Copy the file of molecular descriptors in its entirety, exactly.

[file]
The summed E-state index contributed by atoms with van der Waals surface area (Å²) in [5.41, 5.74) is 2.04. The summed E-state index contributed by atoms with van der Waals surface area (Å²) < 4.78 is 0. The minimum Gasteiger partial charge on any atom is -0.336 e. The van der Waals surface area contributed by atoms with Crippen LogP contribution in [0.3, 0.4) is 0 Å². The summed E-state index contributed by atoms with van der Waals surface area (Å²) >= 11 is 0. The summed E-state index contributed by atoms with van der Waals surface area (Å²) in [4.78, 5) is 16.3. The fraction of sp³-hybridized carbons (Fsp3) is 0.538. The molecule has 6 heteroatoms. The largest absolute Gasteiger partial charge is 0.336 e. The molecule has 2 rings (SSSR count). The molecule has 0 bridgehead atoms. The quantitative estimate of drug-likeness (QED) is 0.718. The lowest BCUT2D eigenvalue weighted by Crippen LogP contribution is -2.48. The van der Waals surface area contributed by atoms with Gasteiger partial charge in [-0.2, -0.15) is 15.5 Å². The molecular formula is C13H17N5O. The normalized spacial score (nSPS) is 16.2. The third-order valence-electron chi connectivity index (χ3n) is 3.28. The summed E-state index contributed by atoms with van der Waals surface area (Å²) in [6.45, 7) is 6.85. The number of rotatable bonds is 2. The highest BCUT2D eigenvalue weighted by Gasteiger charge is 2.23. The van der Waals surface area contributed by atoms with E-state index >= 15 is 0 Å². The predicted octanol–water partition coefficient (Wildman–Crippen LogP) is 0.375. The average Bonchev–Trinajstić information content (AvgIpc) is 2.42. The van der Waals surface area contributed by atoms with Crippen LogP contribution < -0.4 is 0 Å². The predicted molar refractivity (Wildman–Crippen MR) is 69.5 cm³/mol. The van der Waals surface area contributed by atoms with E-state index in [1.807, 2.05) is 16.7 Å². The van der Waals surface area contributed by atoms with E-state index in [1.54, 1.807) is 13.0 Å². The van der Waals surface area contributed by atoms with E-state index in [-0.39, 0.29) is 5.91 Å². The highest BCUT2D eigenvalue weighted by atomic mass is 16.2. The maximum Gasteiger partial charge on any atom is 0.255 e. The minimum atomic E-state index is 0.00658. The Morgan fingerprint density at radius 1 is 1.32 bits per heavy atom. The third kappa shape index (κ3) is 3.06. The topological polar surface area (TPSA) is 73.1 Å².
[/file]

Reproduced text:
The summed E-state index contributed by atoms with van der Waals surface area (Å²) in [5.41, 5.74) is 2.04. The summed E-state index contributed by atoms with van der Waals surface area (Å²) < 4.78 is 0. The minimum Gasteiger partial charge on any atom is -0.336 e. The van der Waals surface area contributed by atoms with Crippen LogP contribution in [0.3, 0.4) is 0 Å². The summed E-state index contributed by atoms with van der Waals surface area (Å²) >= 11 is 0. The summed E-state index contributed by atoms with van der Waals surface area (Å²) in [4.78, 5) is 16.3. The fraction of sp³-hybridized carbons (Fsp3) is 0.538. The molecule has 6 heteroatoms. The largest absolute Gasteiger partial charge is 0.336 e. The molecule has 2 rings (SSSR count). The molecule has 0 bridgehead atoms. The quantitative estimate of drug-likeness (QED) is 0.718. The lowest BCUT2D eigenvalue weighted by Crippen LogP contribution is -2.48. The van der Waals surface area contributed by atoms with Gasteiger partial charge in [-0.2, -0.15) is 15.5 Å². The molecular formula is C13H17N5O. The normalized spacial score (nSPS) is 16.2. The third-order valence-electron chi connectivity index (χ3n) is 3.28. The summed E-state index contributed by atoms with van der Waals surface area (Å²) in [6.45, 7) is 6.85. The number of rotatable bonds is 2. The highest BCUT2D eigenvalue weighted by Gasteiger charge is 2.23. The van der Waals surface area contributed by atoms with E-state index >= 15 is 0 Å². The predicted octanol–water partition coefficient (Wildman–Crippen LogP) is 0.375. The average Bonchev–Trinajstić information content (AvgIpc) is 2.42. The van der Waals surface area contributed by atoms with Crippen LogP contribution < -0.4 is 0 Å². The predicted molar refractivity (Wildman–Crippen MR) is 69.5 cm³/mol. The van der Waals surface area contributed by atoms with E-state index in [1.807, 2.05) is 16.7 Å². The van der Waals surface area contributed by atoms with E-state index in [1.54, 1.807) is 13.0 Å². The van der Waals surface area contributed by atoms with E-state index in [-0.39, 0.29) is 5.91 Å². The highest BCUT2D eigenvalue weighted by atomic mass is 16.2. The maximum Gasteiger partial charge on any atom is 0.255 e. The minimum atomic E-state index is 0.00658. The Morgan fingerprint density at radius 1 is 1.32 bits per heavy atom. The third kappa shape index (κ3) is 3.06. The topological polar surface area (TPSA) is 73.1 Å².